P-22 Risk factor constellation in patients with premature cardiovascular events
*Ulrike Schatz1, Sabine Fischer1, Sergey Tselmin1, Gisela Müller1, Ulrich Julius1, Stefan Richtard Bornstein1
1 Universitätsklinikum Dresden, Mk3, Dresden, Germany
Abstract text :


Lipoprotein(a) (Lp(a)) is recognized as an independent and severe cardiovascular (CV) risk factor. Several studies showed raised CV risk in patients with increased Lp(a). There is data demonstrating a significant reduction of CV events in patients undergoing lipoprotein apheresis (LA). Aim of this study was to evaluate main risk factors of patients with premature (< 50 years) CV events.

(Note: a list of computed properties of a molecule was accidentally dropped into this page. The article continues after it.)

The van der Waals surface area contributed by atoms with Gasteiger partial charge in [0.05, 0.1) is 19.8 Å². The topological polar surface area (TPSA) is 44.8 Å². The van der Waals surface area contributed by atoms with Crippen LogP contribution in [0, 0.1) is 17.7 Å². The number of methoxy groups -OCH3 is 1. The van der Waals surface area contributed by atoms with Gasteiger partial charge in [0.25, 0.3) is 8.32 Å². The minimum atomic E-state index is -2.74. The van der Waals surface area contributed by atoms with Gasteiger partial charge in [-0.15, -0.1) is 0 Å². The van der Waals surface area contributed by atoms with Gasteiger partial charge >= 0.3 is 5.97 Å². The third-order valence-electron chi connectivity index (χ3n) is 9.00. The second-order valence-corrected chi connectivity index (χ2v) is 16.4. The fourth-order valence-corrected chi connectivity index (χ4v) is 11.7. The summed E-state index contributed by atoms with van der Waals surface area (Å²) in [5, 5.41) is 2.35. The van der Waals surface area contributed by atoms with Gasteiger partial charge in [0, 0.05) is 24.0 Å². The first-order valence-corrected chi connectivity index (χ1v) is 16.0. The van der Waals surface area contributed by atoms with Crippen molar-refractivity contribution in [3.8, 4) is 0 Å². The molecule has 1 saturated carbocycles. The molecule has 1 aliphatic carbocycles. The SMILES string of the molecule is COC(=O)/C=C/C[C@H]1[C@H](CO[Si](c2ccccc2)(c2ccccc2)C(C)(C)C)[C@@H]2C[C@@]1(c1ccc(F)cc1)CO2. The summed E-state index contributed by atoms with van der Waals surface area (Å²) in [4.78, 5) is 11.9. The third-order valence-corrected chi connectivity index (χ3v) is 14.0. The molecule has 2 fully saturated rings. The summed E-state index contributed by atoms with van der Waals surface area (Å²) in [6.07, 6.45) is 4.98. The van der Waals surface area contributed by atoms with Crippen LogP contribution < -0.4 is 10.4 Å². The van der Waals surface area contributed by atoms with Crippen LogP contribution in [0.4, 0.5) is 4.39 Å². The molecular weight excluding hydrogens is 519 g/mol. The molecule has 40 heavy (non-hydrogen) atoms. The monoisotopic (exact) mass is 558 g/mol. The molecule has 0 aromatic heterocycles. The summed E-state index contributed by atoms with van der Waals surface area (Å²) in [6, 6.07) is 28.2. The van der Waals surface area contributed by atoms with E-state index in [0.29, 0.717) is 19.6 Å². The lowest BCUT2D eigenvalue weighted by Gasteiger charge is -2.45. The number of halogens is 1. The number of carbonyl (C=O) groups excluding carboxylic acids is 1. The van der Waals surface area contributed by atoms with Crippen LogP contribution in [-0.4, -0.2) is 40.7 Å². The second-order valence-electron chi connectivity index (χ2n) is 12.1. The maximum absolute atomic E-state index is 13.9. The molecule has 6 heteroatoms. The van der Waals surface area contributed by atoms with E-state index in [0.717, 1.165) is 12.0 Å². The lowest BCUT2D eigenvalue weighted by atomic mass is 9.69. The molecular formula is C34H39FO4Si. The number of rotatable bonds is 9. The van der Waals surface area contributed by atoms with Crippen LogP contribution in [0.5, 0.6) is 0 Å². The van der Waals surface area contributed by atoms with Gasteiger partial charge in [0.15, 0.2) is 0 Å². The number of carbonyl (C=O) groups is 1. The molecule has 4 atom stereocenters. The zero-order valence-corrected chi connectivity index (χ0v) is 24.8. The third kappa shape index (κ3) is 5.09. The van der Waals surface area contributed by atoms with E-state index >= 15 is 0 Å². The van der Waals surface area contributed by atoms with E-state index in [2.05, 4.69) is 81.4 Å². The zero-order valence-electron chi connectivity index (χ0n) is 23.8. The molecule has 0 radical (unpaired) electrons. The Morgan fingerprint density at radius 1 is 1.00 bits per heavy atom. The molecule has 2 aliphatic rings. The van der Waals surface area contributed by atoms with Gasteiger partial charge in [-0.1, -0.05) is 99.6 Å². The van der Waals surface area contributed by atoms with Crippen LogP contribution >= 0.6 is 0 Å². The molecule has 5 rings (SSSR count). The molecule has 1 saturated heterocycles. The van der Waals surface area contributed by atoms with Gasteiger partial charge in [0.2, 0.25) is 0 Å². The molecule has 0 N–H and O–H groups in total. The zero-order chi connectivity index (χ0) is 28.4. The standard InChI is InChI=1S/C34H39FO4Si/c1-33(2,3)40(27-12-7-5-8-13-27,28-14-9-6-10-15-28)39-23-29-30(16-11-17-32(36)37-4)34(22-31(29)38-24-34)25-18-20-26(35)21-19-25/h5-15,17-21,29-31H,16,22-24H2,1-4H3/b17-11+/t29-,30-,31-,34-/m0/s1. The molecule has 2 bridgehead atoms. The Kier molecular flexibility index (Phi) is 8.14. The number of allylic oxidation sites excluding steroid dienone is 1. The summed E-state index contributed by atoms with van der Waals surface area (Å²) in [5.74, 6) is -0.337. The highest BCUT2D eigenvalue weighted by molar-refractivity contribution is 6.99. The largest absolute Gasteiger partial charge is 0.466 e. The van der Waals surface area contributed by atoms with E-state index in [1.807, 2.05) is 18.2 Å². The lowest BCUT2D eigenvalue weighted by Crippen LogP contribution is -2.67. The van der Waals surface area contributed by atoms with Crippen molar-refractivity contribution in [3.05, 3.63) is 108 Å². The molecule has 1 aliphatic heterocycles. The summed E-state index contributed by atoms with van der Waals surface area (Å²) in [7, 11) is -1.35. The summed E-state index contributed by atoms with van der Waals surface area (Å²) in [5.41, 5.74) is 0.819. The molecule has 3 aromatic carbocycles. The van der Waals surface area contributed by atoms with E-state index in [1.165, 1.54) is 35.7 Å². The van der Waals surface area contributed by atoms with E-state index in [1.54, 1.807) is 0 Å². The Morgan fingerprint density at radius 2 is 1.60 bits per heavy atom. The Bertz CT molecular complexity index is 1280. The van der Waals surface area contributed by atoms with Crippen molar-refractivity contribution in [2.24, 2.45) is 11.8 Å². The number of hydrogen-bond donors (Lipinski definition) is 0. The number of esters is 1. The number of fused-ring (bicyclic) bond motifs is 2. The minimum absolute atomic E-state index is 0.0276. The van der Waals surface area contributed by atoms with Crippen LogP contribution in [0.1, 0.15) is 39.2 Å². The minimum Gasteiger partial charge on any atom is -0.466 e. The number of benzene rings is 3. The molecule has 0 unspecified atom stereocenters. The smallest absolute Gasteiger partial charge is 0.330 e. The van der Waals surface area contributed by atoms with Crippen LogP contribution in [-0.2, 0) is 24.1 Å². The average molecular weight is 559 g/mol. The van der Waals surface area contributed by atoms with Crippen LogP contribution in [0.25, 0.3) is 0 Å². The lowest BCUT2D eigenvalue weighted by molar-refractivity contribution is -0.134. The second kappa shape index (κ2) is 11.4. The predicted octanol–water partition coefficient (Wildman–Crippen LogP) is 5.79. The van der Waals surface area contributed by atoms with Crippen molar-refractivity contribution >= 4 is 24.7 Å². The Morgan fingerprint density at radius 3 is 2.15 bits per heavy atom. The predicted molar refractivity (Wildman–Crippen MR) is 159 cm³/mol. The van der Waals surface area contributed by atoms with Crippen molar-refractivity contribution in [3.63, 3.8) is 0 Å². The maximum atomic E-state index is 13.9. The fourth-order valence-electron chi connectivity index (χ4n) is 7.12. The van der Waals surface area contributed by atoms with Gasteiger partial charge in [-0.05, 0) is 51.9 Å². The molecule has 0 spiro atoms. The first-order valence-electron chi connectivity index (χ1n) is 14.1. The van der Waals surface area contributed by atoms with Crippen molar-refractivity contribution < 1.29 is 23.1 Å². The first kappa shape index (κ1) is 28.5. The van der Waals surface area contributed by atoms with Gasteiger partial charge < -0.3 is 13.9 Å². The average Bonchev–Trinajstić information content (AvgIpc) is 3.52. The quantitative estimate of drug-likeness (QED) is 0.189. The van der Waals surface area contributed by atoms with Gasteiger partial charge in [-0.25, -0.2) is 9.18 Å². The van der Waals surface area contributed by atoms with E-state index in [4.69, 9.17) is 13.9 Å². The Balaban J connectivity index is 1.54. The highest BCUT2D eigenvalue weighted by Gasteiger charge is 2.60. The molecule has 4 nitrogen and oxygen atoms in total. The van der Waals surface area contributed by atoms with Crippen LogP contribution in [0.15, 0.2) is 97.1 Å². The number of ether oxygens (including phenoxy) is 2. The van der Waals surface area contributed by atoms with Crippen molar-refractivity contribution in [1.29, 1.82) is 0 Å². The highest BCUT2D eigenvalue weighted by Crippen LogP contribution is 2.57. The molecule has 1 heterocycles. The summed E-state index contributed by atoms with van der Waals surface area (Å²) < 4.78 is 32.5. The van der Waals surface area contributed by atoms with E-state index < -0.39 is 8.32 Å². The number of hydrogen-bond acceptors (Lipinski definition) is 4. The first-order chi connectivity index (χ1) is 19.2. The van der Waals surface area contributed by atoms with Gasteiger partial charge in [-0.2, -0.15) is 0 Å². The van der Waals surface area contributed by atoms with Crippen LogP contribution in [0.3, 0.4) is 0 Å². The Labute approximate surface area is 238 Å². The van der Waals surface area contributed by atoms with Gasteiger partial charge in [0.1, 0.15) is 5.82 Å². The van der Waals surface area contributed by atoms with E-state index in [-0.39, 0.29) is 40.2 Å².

Material and Methods

130 patients of our Lipidology Outpatients Specialist Clinics were included in the analysis (97 males, 33 females) with ≥ 1 CV event at the age of ≤ 50 years (myocardial infarction, PTCA and Stent Implantation in coronary arteries or carotid arteries or peripheral arteries, bypass graft operation in coronaries or peripheral arteries, TIA, stroke, carotid TEA). All CV risk factors were assessed. Since all patients had a CV event they were all on lipid lowering drugs at their first consultation in our specialty outpatients unit. LDL-C and Lp(a) levels before the CV event are hence unknown. Patients were divided into three groups depending on their Lp(a) level: Group 1 (n = 29): Lp(a) 0-45 nmol/l, Group 2 (n = 11) : Lp(a) 46-120 nmol/l and Group 3 (n = 90) Lp(a)> 120 nmol/l.